5177RE: SHSI Contemporaries of Sherlock Holmes
- May 3, 2017
Many thanks for this interesting link, Sumal S. It seems to me humans and probably most animals (like cats) have the capacity to attend specifically to one sense when that sense is needed – for example, if there’s a burglar in your house in the middle of the night. Your hearing is the sense most needed in the dark and the mind concentrates hard on listening. As a child I had a cat (‘Ginger’). When it glared out of the window into the garden at small birds, it concentrated so hard on watching them that I could creep up behind it and grab its tail which would make Ginger leap into the air with fright. Clearly its sense of hearing had for the moment, while watching the birds, taken second place.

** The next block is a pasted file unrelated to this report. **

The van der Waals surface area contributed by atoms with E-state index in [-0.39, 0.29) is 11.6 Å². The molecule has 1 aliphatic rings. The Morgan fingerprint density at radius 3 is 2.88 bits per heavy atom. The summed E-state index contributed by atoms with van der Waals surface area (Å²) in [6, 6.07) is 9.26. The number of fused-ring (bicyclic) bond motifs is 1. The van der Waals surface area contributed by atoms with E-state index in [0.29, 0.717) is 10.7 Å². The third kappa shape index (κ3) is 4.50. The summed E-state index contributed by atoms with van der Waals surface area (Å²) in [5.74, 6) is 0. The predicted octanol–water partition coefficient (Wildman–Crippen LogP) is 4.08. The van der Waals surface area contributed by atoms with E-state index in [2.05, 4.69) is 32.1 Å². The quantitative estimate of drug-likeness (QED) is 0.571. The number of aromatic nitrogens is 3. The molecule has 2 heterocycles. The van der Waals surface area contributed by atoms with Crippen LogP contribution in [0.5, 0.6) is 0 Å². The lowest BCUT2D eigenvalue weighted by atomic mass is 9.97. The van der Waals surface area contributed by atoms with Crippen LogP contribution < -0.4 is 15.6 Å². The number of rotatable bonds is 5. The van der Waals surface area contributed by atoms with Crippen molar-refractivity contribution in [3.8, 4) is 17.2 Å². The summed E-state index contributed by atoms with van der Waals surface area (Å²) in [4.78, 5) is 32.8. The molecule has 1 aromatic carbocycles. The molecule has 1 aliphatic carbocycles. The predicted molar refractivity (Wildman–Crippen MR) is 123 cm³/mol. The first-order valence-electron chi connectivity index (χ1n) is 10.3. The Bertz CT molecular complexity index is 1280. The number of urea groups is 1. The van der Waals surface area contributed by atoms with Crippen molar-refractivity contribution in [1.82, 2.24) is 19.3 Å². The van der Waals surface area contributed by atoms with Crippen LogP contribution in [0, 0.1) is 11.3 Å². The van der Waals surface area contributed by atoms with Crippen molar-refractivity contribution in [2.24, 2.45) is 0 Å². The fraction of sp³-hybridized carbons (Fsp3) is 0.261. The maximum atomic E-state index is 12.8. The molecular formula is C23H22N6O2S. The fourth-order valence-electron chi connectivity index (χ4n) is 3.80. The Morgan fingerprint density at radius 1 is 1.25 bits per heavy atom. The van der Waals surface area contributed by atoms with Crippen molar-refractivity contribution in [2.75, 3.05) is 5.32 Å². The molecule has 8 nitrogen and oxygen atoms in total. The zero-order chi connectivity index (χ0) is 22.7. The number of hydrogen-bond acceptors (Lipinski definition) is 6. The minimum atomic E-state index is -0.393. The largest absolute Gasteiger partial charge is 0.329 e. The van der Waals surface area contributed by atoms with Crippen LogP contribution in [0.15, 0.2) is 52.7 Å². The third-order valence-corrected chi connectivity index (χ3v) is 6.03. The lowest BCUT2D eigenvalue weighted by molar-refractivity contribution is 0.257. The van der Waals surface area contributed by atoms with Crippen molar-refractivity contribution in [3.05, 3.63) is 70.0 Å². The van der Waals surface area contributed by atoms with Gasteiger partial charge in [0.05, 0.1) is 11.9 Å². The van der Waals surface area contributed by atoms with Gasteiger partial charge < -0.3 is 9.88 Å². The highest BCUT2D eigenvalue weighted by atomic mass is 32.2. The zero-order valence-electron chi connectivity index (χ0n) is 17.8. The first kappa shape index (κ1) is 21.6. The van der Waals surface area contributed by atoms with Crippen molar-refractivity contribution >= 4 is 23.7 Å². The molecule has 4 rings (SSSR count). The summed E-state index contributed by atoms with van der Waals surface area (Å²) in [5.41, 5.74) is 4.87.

I presume if I lost my sight I would become very dependent on my hearing without that sense becoming especially enhanced by my condition.
Does Holmes refer to the five senses in the canon (as against intuition)?
Dear Shri Tim and Holmesians,
To answer Shri Tim's query, it appears that there is no conclusive evidence to show that visually challenged persons have superior senses as compared to others. This link clarifies matters
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